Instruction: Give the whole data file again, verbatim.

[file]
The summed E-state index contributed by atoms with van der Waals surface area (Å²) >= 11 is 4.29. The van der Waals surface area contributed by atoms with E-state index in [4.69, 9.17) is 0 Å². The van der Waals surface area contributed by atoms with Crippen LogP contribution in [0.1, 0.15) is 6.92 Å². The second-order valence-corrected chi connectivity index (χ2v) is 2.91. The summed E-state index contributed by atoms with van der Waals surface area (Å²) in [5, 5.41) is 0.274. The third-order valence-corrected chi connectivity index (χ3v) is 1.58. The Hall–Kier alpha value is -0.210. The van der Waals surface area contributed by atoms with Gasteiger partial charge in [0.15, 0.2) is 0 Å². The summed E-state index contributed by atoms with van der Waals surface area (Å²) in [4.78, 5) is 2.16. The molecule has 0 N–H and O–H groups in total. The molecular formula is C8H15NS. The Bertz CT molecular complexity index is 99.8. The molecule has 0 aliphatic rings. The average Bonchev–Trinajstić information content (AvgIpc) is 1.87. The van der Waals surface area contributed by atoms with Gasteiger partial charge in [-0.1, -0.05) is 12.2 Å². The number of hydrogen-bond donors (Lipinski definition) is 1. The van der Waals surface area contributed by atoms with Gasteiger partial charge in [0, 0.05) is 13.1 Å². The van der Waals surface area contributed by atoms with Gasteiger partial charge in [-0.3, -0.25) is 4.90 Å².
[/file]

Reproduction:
The summed E-state index contributed by atoms with van der Waals surface area (Å²) >= 11 is 4.29. The van der Waals surface area contributed by atoms with E-state index in [4.69, 9.17) is 0 Å². The van der Waals surface area contributed by atoms with Crippen LogP contribution in [0.1, 0.15) is 6.92 Å². The second-order valence-corrected chi connectivity index (χ2v) is 2.91. The summed E-state index contributed by atoms with van der Waals surface area (Å²) in [5, 5.41) is 0.274. The third-order valence-corrected chi connectivity index (χ3v) is 1.58. The Hall–Kier alpha value is -0.210. The van der Waals surface area contributed by atoms with Gasteiger partial charge in [0.15, 0.2) is 0 Å². The summed E-state index contributed by atoms with van der Waals surface area (Å²) in [4.78, 5) is 2.16. The molecule has 0 N–H and O–H groups in total. The molecular formula is C8H15NS. The Bertz CT molecular complexity index is 99.8. The molecule has 0 aliphatic rings. The average Bonchev–Trinajstić information content (AvgIpc) is 1.87. The van der Waals surface area contributed by atoms with Gasteiger partial charge in [-0.1, -0.05) is 12.2 Å². The number of hydrogen-bond donors (Lipinski definition) is 1. The van der Waals surface area contributed by atoms with Gasteiger partial charge in [0, 0.05) is 13.1 Å². The van der Waals surface area contributed by atoms with Gasteiger partial charge in [-0.3, -0.25) is 4.90 Å².